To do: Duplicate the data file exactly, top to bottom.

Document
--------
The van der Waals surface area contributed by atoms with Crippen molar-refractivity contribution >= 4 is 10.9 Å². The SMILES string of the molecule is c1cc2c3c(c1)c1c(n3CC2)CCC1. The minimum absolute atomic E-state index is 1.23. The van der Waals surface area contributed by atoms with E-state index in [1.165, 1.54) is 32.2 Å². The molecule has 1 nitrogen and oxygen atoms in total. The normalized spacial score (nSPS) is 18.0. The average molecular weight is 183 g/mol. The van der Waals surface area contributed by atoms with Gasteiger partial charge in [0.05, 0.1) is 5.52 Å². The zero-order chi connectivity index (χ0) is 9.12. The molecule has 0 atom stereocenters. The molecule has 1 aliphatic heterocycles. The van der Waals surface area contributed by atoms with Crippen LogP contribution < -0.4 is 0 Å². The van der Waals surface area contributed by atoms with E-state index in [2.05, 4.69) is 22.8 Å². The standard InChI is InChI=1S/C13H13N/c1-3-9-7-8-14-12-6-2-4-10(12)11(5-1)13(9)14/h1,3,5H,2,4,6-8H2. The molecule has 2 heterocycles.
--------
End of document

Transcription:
The van der Waals surface area contributed by atoms with Crippen molar-refractivity contribution >= 4 is 10.9 Å². The SMILES string of the molecule is c1cc2c3c(c1)c1c(n3CC2)CCC1. The minimum absolute atomic E-state index is 1.23. The van der Waals surface area contributed by atoms with E-state index in [1.165, 1.54) is 32.2 Å². The molecule has 1 nitrogen and oxygen atoms in total. The normalized spacial score (nSPS) is 18.0. The average molecular weight is 183 g/mol. The van der Waals surface area contributed by atoms with Gasteiger partial charge in [0.05, 0.1) is 5.52 Å². The zero-order chi connectivity index (χ0) is 9.12. The molecule has 0 atom stereocenters. The molecule has 1 aliphatic heterocycles. The van der Waals surface area contributed by atoms with Crippen LogP contribution < -0.4 is 0 Å². The van der Waals surface area contributed by atoms with E-state index in [2.05, 4.69) is 22.8 Å². The standard InChI is InChI=1S/C13H13N/c1-3-9-7-8-14-12-6-2-4-10(12)11(5-1)13(9)14/h1,3,5H,2,4,6-8H2. The molecule has 2 heterocycles.